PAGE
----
The Commission raises five points on appeal. As there is substantial overlap between points One and Two, we discuss them as one point. Points Three, Four, and Five will be discussed separately.

Points One and Two

In Points One and Two, the Commission argues that the trial court erred in failing to make specific required statutory findings regarding the satisfaction of the requirements for vacating a road pursuant to section 228.110 or specific findings regarding the reasons for overturning the Commission's decision. The Commission argues that section 228.110 requires specific statutory findings, and the trial court must determine the facts and decide whether the Commission's decision was unconstitutional, unlawful, unreasonable, arbitrary, capricious or an abuse of discretion. The Commission argues that the trial court did not specifically set forth the grounds based on which it overturned the Commission's decision or what facts it used in making that determination.2

Under Supreme Court Rule 73.01(c),3 “[i]f a party so requests, the court shall dictate to the court reporter or prepare and file a brief opinion containing a statement of the grounds for its decision and the method of deciding any damage awarded.” (emphasis added). Furthermore, “[t]he court may, or if requested by a party shall, include in the opinion findings on the controverted material fact issues specified by the party.” Id. (emphasis added). Such a request must be made “on the record before the introduction of evidence or at a later time, if the court so allowed.” In re C.C.S., 393 S.W.3d 105, 109 (Mo. App. W.D. 2013) (emphasis added).

Nowhere in the language of section 228.110 is there a requirement that the trial court make specific findings of facts on any issue. Therefore, the only mechanism for requesting the court to make any findings of fact in this matter would have been through a request pursuant to Rule 73.01(c). The Commission never made a request that the trial court make specific findings of facts or state its grounds for its decision prior to the introduction of evidence. Therefore, the trial court was under no obligation to do so. If the Commission wanted specific factual findings and statements regarding the legal grounds for the trial court's decision, the Commission should have made a proper and timely request. Absent such a request, in our review of the trial court's judgment we presume all facts and credibility determinations were made by the trial court consistent with its judgment. Ard, 424 S.W.3d at 473. Points One and Two are denied.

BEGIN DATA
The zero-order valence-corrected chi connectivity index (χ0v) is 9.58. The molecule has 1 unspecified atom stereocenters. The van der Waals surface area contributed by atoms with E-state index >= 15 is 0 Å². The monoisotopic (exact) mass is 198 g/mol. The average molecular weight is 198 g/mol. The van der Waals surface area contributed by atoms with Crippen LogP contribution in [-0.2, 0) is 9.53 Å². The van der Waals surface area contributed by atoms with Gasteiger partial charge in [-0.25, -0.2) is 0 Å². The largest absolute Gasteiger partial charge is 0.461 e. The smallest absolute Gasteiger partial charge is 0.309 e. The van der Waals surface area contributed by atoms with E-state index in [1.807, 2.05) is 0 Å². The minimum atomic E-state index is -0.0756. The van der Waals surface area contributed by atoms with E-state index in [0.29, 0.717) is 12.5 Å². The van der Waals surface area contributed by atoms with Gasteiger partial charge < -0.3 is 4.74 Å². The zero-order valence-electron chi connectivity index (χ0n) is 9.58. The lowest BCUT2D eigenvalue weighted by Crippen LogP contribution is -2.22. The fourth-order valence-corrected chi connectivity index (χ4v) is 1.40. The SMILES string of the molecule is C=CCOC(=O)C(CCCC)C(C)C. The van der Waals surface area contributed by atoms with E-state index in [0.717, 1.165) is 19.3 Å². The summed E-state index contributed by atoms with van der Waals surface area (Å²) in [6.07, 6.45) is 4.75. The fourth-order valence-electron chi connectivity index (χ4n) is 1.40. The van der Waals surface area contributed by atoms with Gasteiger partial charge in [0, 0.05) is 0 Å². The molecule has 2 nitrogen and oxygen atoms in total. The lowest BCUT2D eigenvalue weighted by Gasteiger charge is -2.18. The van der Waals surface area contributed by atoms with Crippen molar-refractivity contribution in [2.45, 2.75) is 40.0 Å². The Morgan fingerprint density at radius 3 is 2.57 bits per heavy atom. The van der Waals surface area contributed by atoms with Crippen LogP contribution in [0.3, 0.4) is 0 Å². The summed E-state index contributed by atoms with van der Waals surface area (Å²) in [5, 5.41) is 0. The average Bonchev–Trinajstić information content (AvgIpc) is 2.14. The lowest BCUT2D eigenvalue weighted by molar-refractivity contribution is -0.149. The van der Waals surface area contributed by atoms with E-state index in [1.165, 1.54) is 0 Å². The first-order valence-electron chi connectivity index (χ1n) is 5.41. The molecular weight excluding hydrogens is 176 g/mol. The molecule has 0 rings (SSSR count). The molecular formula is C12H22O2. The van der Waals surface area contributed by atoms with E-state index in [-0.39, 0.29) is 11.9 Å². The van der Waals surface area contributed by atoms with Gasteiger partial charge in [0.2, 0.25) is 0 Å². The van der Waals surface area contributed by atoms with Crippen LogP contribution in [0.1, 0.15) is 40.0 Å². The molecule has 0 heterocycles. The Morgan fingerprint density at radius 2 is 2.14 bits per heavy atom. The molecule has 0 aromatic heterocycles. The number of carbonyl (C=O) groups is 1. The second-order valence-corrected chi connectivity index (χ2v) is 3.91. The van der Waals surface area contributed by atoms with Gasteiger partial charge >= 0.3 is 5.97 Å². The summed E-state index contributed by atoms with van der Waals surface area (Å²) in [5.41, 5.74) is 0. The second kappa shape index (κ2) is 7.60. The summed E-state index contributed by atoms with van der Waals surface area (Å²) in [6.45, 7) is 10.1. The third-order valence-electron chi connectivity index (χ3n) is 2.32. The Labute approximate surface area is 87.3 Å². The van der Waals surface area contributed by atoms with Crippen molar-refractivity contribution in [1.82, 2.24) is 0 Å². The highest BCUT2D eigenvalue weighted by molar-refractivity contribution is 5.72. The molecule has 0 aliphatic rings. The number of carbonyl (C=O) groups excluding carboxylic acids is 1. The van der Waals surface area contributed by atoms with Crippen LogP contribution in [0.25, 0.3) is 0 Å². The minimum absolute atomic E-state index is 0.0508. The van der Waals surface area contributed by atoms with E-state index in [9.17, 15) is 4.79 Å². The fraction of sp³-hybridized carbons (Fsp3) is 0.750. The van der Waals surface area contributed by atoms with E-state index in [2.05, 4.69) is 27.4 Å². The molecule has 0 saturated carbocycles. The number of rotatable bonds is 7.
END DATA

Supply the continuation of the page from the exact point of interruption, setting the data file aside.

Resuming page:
Point Three

In Point Three, the Commission argues that the trial court erred in concluding that the Roadway has “no public use” because that is not the standard for vacating roads as provided for in section 288.110. The Commission argues that the trial court did not use the proper legal standard of “useless” provided for in section 228.110 and instead imposed an improper “public use” standard. Effectively this is an argument that the trial court misapplied the law. We review questions of law de novo. Albanna v. St. Bd. Of Registration for Healing Arts, 293 S.W. 3d 423, 428 (Mo. banc 2009).

A road created and maintained by a township is useful only if it serves the needs of the public. If a road is found to serve no use to the public then the road becomes useless to the township. Therefore, the trial court's finding that the road serves no public use effectively finds the road useless as required under section 228.110. Public use or lack thereof does not create a different or separate standard than the one provided under section 228.110. “[T]he term ‘useless' as employed in the statute, should not be given an arbitrary and absurd interpretation, and the uselessness contemplated and required to permit vacation must be a practical, not an absolute, uselessness.” Ard, 424 S.W.3d at 479. We find that the trial court applied the proper legal standard.

The Commission further argues that the trial court erred in its factual determination that the Roadway is useless and repairing the Roadway is an unreasonable burden because such determination was not supported by sufficient evidence.

Section 228.110 provides for vacation of a road or part thereof when it is found to be “useless[ ] and the repairing of the same an unreasonable burden upon the district or districts.”

In Ard, a landowner sought to vacate a road that ran through his land. Id. at 473-74. The trial court determined that the road was useless when “the roadway ha[d] been used in limited fashion, primarily for poaching, trespassing on private property, disposing of trash and other debris and allowing access to private property for potential theft and illegal activity.” Id. at 478. Also, there were alternative routes for public use over well maintained roads that did not increase travel time. Id. at 479.

Here, there is sufficient evidence to support the trial court's determination that the Roadway was useless. Like the roadway in Ard, the Roadway at issue has been used predominately for poaching, trespassing, and disposing of trash. No neighboring property owners need or use the Roadway for access to their property or to their place of employment. The Roadway does not need to be completely void of any use to be found useless. The use of the Roadway as a turnaround for large farm equipment by one nearby farmer does not prevent the Roadway from being determined to be useless.

In Ard, the road was determined to be an unreasonable burden to repair when the County was waiting on FEMA to repair the road and resources were diverted to other roadways. Id. Here, the Roadway has not been graveled since 2004 and money has not been spent on the Roadway's maintenance since then. The only time money was spent on the Roadway in over ten years was, following the Landowner's petition to vacate, when some minor repairs were made by the Commission and funds to pay for the repairs were removed from the Township Road Board's gas tax funds without the Road Board's knowledge or consent. Funds to maintain the Roadway would have to be diverted from other roads and the Roadway has only been occasionally graded because other parts of the roadway were also being graded. The mere fact that some money could possibly be available to maintain the Roadway is irrelevant if that money is not being spent on the Roadway.